Patent law, popcorn dispenser and anticipated patents

Anticipated Patent Claims – 35 U.S.C. 102

When Your Patent is “Anticipated by a Prior Reference”

The Patent Examiner argues that one or more claims of my Patent Application are anticipated by a prior reference. What does this mean?

In short, it means that the Examiner argues that someone else invented your invention before you did.

Let’s expand on that:

35 United States Code (U.S.C.) 102, in part reads: “A person shall be entitled to a patent unless – the claimed invention was patented, described in a printed publication…before the effective filing of the claimed invention…” 35 U.S.C. §102 requires that the prior reference must have existed before your Patent Application was filed. When the Patent Application’s claim is rejected under 35 U.S.C. §102, the Examiner argues that the rejected claim is “anticipated.”

When a Patent Examiner argues that one or more of your Patent Application’s claims defining your invention are anticipated, the Examiner is saying that a single prior reference discloses all of the structures of your invention.

The Patent Appellate court[i] has held, “For a prior art reference to anticipate in terms of 35 U.S.C. §102, every element [structure] of the claimed invention must be identically shown in a single reference…These elements [structures] must be arranged as in the claim under review.”

How Can I Counter the Rejection?

One way to counter the Patent Examiner’s anticipation rejection is to amend the claim.

Therefore, you can amend the anticipated claim by deleting structure or adding structure to your invention. Additionally, you should add the changes to the wording of the Patent Application’s claims. For instance, if the alleged anticipated claim required a piece of furniture with four legs, you could exclude one of the legs from the claim to create a table with three legs. Similarly, you could add a back support to the claim to create a chair.

In addition, you can argue that the Examiner’s prior reference fails disclose every structure of your invention as claimed in the Patent Application.

How Similar in Structure and Use Does the Anticipated Claim Have to Be?

For instance, can the Patent Examiner use a prior reference that is unrelated to my invention’s use to successfully argue that my claim is anticipated? Can you give me an example?

Sure! Let’s take the question “Can an Oil Can’s Nozzle Anticipate a Popcorn Dispenser?” which was the basis of an actual case!

Yes. An oil can’s nozzle does anticipate a popcorn dispenser. Here’s how it was argued:

In the case of In Re Schreiber, 128 F. 3d 1473 (Fed. Cir. 1997), the Patent Examiner argued that Swiss Patent No. 172,689-Harz  disclosed a “spout for nozzle-ready canisters” that anticipated Schreiber’s claim for a popcorn dispenser.

On Page 1447 of Schreiber, the Court of Appeals for the Federal Circuit wrote:

    • Schreiber argues…that Harz [Swiss Patent No. 172,689] does not disclose that such a structure can be used to dispense popcorn from an open-ended popcorn container.
    • Although Schreiber is correct that Harz does not address the use of the disclosed structure to dispense popcorn, the absence of a disclosure relating to function does not defeat anticipation.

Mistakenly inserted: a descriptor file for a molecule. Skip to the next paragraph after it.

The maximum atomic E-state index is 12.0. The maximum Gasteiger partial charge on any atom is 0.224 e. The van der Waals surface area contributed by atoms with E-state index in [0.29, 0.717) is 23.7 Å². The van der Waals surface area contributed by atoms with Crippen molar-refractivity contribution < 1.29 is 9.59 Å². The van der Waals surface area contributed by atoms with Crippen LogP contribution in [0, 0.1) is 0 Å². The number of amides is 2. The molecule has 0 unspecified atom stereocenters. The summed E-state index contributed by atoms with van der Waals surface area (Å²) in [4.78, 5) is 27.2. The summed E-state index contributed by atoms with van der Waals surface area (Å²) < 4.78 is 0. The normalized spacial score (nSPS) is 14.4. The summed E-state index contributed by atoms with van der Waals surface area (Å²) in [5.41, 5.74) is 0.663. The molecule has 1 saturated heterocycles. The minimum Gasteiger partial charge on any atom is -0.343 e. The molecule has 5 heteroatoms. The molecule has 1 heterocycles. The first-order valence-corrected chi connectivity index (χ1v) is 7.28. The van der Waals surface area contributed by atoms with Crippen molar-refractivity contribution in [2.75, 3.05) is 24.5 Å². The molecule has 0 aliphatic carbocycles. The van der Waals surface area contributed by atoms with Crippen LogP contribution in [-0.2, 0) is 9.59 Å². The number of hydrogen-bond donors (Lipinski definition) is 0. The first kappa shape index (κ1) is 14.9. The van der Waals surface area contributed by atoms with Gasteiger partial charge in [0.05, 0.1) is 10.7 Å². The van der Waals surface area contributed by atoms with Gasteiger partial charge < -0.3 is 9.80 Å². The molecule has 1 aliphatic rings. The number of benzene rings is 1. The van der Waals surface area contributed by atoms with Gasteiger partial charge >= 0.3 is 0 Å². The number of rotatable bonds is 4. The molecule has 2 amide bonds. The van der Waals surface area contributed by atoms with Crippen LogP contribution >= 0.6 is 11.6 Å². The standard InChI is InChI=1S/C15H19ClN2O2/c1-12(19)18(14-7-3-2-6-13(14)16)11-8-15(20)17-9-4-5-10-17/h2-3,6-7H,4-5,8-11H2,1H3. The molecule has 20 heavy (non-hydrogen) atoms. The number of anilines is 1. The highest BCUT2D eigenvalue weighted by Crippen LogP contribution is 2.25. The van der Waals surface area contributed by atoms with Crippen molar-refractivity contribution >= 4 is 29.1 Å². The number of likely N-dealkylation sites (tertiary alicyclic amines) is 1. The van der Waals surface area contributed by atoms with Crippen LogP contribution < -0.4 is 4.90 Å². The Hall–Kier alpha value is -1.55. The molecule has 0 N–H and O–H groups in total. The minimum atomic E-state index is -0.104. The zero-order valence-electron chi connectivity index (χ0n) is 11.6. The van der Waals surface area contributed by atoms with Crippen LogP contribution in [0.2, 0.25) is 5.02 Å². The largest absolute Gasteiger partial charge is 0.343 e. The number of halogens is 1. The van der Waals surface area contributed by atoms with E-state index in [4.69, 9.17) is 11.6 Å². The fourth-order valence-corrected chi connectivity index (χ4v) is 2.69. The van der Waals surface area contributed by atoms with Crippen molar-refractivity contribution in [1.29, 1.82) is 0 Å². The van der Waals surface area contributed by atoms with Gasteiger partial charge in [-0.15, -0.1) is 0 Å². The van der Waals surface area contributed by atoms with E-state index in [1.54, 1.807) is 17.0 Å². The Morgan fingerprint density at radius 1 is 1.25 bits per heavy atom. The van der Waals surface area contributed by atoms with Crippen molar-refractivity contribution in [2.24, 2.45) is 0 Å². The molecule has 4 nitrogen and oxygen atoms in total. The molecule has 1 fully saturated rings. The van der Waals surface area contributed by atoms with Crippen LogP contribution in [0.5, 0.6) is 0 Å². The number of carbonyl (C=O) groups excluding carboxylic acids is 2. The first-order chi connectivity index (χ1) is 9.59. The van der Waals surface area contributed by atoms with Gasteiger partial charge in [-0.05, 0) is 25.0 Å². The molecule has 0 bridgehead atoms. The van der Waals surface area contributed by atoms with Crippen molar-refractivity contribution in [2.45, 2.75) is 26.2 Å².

• It is well settled that the recitation of a new intended use for an old product does not make a claim to that old product patentable.

In conclusion, according to Schreiber, the function of the invention is irrelevant to the Patent Application’s claims in the United States. So an existing patent on an oil can did, in fact, prevent the patent of a popcorn dispenser with a similar shape, despite the completely different function.

Patent Law Can Be Confusing

If you need legal assistance with responding to a USPTO Office Action, please contact Business Patent Law, PLLCBusiness Patent Law, PLLC provides intellectual property and business counsel for businesses and companies.

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[i] In Re Bond, 910 F.2 831, 832 (Fed. Cir. 1990).

Legal cease and desist letter on patent infringement

Cease and Desist Letters

I have received a cease and desist letter

The letter claims that my company is infringing a US Patent.  Can you (and your company) ignore the letter? I wouldn’t recommend ignoring a letter. If your company ignores the cease and desist letter, your company could regret not responding to that letter.

How do I know if the cease and desist letter is valid?

An experienced patent attorney can assist you in determining if the claim of infringement has merit. Among other things, your patent counsel will review the United States Patent and Trademark Office (USPTO) record regarding the Patent. Additionally, your attorney will compare your company’s allegedly infringing goods and/or services against the USPTO record.

It is also wise to have your legal counsel prepare an opinion regarding whether or not your company’s goods or services are infringing the potential plaintiff’s Patent.

What are my company’s options?

When responding to an allegation of patent infringement, use experienced counsel. Your patent attorney may recommend any of the following options and/or actions. For example, you (or your company) could:

  • Secure an agreement with the Patent holder stating that your company’s goods and/or services do not infringe the Patent holder’s Patent